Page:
4 Mistakes You Make With Your Feet

Hindsight is 20/20 so we can't blame ourselves for what we didn't know when making prior choices around foot health

In yesterday's post I mentioned that most people (myself included at the time) ignore their feet. That's so easy to do; in the first place, they are covered up with socks and shoes, often from the moment we take our first step! Then we get a lot of advice, conflicting advice (or sometimes no advice at all) about what to do about feet that hurt, or how things that are a problem might be because of our feet and we end up chasing our symptoms for years! It's so frustrating. And while it's nice that I can supply a list of interesting facts about feet, it isn't something that is common knowledge, and if it was, how to apply that knowledge so that we can help ourselves! I wish we learned this in health class - it would have been so much more helpful to learn general facts about how our bodies work (beyond a 2D picture of a uterus that it turns out looks nothing like a real uterus). Why don't our bodies come with a manual?

In my experience as a teacher who prioritises foot health, I've heard this one thing from clients over and over: I wish I'd known this sooner. 

It's heartbreaking, because you don't know what you don't know - how are you supposed to act on information you learned decades after you wish you had? You just move forward with it now, because (and I'm a prime example of this at 61) - it's never too late to make improvements. And we've all made "mistakes", often the same ones, which is understandable given we all grew up in the same culture with the same shoe choices, the same exercise choices and similar movement habits.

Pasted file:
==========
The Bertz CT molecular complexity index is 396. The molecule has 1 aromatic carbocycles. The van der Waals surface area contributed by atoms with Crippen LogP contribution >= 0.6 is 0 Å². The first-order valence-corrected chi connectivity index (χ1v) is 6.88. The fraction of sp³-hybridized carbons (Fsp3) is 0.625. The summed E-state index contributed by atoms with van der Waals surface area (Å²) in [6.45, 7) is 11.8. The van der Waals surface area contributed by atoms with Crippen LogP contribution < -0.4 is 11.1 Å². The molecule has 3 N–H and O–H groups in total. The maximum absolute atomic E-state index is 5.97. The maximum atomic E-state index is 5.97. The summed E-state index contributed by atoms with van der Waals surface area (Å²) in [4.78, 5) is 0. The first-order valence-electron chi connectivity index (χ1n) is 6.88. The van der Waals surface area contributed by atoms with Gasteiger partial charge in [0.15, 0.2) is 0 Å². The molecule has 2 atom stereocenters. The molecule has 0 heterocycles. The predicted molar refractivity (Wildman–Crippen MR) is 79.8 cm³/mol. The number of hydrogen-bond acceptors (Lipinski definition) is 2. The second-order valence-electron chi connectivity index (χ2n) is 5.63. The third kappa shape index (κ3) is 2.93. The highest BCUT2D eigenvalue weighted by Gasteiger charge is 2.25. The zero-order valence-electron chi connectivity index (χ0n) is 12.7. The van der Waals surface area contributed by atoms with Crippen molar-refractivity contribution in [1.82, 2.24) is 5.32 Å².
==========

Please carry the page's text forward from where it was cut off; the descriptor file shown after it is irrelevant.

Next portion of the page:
Yesterday I asked on my social media accounts "what was one of the biggest mistakes you made in terms of your foot health?" and I got many great answers, which I categorized as belonging to one of these points:

      • never going barefoot, going barefoot too much, going barefoot too soon without adequate preparation, going minimal in less than ideal situations such as a thin sole on hard city pavement
      • wearing high heels, wearing shoes that were too a size too small, wearing positive heels that aren't necessarily high, shoes with stiff soles, shoes that were too narrow
      • some didn't rehab from injury or surgery, whether that was by choice or because it wasn't offered and they didn't know where else to turn for help.
      • not surprisingly, many mentioned depending on orthotics for many years, sometimes decades, before deciding they weren't helping.

      Let's expand and look at those issues.

      1. Barefoot/Minimal Shoes - transitioning too quickly

      Minimal shoes is something I recommend for most people, after adequate preparation. So I know the frustration that comes from adopting a practice because it's been sold to you as "healthier" only to result in pain and injury. Sometimes people don't realise their feet are held together by the shoes they wear, the lack of integrity not apparent until the structure is removed and unchecked spread suddenly resulting in things like bunions and flat arches. Not everyone is made for minimal shoes in OUR environment, sometimes you have to make choices that preserve your feet. In the upcoming course "Rescue Your Feet" I recommend starting with (and maybe even staying with) zero drop shoes that have no heel, but still have structure and cushioning, and going barefoot in controlled environments such as in the house and eventually on safe outdoor surfaces.

      2. Traditional Shoes/Positive Heeled Shoes - wearing them!